Stakeholder Participation for Legitimate Priority Setting: A Checklist

Document Type : Perspective


1 Department for Health Evidence, Radboud Institute for Health Sciences, Radboud University Medical Center, Nijmegen, The Netherlands

2 Department of Global Public Health and Primary Care, University of Bergen, Bergen, Norway


Accountable decision-makers are required to legitimize their priority setting decisions in health to members of society. In this perspective we stress the point that fair, legitimate processes should reflect efforts of authorities to treat all stakeholders as moral equals in terms of providing all people with well-justified, reasonable reasons to endorse the decisions. We argue there is a special moral concern for being accountable to those who are potentially adversely affected by decisions. Health authorities need to operationalize this requirement into real world action. In this perspective, we operationalize five key steps in doing so, in terms of (i) proactively identifying potentially adversely affected stakeholders; (ii) comprehensively including them in the decision-making process; (iii) ensuring meaningful participation; (iv) communication of recommendations or decisions; and (v) the organization of evaluation and appeal mechanisms. Health authorities are advised to use a checklist in the form of 29 reflective questions, aligned with these five key steps, to assist them in the practical organization of legitimate priority setting in healthcare.


Main Subjects

  1. Degeling C, Carter SM, Rychetnik L. Which public and why deliberate? A scoping review of public deliberation in public health and health policy research. Soc Sci  Med. 2015;131: 114-121. doi:10.1016/j.socscimed.2015.03.009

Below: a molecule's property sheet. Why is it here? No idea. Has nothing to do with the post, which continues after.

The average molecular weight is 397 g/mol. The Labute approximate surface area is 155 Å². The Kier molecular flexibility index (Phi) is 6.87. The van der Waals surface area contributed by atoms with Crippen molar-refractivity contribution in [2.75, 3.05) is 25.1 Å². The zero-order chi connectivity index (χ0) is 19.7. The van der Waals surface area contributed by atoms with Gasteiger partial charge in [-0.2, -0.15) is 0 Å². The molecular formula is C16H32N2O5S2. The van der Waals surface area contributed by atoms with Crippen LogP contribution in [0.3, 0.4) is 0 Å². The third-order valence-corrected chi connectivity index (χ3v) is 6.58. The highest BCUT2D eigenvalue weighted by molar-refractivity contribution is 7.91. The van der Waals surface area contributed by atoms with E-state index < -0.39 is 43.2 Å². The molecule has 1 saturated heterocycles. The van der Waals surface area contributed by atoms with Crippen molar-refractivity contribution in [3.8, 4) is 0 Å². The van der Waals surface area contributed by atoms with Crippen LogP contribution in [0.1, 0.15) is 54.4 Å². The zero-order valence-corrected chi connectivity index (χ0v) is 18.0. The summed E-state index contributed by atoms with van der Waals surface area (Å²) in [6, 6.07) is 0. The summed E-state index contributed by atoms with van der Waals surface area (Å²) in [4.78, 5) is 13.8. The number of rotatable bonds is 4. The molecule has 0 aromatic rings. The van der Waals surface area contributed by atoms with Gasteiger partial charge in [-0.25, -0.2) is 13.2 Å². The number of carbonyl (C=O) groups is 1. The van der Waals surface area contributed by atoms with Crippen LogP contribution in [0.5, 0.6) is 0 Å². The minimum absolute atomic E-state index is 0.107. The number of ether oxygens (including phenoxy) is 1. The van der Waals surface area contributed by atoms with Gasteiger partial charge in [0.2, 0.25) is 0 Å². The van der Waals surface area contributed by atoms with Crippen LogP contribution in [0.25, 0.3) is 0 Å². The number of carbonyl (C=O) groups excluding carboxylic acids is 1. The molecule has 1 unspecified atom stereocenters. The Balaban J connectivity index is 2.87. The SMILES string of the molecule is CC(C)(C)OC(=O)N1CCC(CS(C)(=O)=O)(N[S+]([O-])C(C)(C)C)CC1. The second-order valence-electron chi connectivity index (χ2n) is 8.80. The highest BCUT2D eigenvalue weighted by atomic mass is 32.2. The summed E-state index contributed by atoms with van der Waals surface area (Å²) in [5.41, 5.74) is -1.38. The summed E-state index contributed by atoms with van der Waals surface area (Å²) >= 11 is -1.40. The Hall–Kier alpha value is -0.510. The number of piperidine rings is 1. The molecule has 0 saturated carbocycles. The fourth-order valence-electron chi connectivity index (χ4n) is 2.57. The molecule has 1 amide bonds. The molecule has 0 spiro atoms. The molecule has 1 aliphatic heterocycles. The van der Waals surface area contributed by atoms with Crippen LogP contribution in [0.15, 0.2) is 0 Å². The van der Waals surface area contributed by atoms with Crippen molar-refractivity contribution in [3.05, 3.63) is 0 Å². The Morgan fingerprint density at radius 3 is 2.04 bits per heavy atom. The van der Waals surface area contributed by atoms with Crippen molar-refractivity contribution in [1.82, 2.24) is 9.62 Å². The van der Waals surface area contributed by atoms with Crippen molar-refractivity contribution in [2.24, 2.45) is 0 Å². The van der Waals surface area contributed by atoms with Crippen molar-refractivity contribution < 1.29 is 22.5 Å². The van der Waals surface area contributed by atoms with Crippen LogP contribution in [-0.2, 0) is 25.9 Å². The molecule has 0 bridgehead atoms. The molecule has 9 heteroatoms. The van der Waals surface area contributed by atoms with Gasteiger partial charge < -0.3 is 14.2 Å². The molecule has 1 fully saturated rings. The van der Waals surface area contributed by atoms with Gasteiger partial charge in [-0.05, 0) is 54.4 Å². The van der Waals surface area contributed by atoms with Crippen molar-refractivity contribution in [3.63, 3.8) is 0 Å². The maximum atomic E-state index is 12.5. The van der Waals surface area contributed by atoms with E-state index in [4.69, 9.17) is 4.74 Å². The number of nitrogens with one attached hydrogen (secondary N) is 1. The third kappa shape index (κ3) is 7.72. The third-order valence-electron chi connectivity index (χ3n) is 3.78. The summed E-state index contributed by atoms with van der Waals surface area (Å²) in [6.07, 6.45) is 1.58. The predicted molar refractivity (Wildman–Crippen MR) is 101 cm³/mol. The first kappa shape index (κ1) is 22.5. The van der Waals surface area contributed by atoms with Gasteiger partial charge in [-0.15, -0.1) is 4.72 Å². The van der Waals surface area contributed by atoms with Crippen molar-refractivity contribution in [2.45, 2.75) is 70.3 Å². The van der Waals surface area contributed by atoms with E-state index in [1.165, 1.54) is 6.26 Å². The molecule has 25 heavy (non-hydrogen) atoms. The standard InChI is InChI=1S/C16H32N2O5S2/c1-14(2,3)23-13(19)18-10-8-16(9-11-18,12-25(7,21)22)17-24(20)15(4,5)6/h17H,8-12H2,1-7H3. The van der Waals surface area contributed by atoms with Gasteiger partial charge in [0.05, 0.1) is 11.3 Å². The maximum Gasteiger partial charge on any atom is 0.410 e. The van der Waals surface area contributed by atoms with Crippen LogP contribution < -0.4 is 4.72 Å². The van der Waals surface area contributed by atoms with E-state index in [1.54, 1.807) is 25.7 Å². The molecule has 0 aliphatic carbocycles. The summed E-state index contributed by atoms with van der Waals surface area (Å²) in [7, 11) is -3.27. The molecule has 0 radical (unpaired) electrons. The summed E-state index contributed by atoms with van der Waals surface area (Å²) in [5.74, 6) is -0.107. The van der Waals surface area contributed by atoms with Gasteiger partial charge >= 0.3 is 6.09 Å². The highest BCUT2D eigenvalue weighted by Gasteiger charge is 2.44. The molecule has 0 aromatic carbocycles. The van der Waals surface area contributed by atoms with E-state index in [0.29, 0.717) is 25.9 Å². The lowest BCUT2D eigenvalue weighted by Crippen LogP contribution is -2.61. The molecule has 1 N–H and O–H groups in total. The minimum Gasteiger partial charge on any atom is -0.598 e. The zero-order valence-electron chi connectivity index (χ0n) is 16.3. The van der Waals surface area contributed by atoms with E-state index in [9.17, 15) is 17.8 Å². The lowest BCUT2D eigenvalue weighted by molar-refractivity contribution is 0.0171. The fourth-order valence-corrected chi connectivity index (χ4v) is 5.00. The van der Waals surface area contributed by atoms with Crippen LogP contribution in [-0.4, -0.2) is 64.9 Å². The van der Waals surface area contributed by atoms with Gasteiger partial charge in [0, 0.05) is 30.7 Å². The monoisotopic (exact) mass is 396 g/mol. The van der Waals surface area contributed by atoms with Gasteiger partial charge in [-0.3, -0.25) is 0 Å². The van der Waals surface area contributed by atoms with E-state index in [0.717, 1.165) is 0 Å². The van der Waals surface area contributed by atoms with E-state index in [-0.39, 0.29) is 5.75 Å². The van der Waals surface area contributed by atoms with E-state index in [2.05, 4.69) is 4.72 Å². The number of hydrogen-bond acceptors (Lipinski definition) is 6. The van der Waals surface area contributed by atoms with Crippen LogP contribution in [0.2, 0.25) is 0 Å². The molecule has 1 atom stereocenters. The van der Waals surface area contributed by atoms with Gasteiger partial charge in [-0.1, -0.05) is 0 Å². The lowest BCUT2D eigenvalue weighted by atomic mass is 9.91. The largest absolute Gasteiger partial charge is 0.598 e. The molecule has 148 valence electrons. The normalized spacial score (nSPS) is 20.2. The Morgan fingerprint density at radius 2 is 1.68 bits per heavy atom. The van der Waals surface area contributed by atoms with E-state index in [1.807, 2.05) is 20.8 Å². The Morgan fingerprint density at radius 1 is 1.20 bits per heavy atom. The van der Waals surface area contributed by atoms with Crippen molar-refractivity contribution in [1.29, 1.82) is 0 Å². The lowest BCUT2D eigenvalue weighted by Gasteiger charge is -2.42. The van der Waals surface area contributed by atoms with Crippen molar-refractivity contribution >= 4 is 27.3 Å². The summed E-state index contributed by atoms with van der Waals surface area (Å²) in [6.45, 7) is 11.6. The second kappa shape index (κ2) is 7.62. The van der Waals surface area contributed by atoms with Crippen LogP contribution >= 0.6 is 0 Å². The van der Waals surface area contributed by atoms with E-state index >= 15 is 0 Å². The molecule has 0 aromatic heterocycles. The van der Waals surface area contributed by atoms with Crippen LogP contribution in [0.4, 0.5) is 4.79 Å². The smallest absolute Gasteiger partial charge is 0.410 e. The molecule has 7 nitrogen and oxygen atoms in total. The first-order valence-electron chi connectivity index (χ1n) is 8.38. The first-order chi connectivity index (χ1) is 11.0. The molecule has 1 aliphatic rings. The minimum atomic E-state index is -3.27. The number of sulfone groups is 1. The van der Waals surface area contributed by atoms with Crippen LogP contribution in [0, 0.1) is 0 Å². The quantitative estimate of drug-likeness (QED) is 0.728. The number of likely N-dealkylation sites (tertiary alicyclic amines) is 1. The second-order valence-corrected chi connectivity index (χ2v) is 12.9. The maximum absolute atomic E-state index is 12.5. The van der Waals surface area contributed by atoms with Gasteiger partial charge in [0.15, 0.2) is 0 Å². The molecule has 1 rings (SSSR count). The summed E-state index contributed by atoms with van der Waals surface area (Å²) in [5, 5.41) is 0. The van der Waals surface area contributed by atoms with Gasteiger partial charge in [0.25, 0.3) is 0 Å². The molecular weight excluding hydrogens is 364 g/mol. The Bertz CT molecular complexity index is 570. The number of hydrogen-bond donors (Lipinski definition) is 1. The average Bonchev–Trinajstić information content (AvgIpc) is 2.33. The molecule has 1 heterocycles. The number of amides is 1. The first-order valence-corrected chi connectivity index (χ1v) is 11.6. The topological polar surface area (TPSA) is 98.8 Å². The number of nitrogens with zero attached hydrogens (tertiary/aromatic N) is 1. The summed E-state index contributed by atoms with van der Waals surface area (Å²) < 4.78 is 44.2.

2. Abelson J, Wagner F, DeJean D, et al. Public and patient involvement in health technology assessment: a framework for action. Int J Technol Assess Health Care. 2016;32(4):256-264. Doi:10.1017/S0266462316000362
  3. Kahane D, Loptson K, Herriman J, Hardy M. Stakeholder and Citizen Roles in Public Deliberation. Journal of Public Deliberation. 2013;9(2):2.
  4. Clark S, Weale A. Social values in health priority setting: a conceptual framework. J Health Organ Manag. 2012;26(3):293-316. doi:10.1108/14777261211238954
  5. Bærøe K, Baltussen R. Legitimate healthcare limit setting in a real-world setting: integrating accountability for reasonableness and multi-criteria decision analysis. Public Health Ethics. 2014;7(2):98-111.
  6. Peter F. Political legitimacy 2010. Accessed November 30, 2016. First published April 29, 2010.
  7. Holm S. The second phase of priority setting. Goodbye to the simple solutions: the second phase of priority setting in health care. BMJ. 1998;317(7164):1000-1002.
  8. Mitton C, Donaldson C. Health care priority setting: principles, practice and challenges. Cost Eff Resour Alloc. 2004; 2: 3. doi:10.1186/1478-7547-2-3
  9. Kapiriri L, Martin DK. A strategy to improve priority setting in developing countries. Health care analysis. Health Care Anal. 2007;15(3):159-167. doi:10.1007/s10728-006-0037-1
  10. Daniels N. Accountability for reasonableness. BMJ. 2000;321(7272):1300-1301.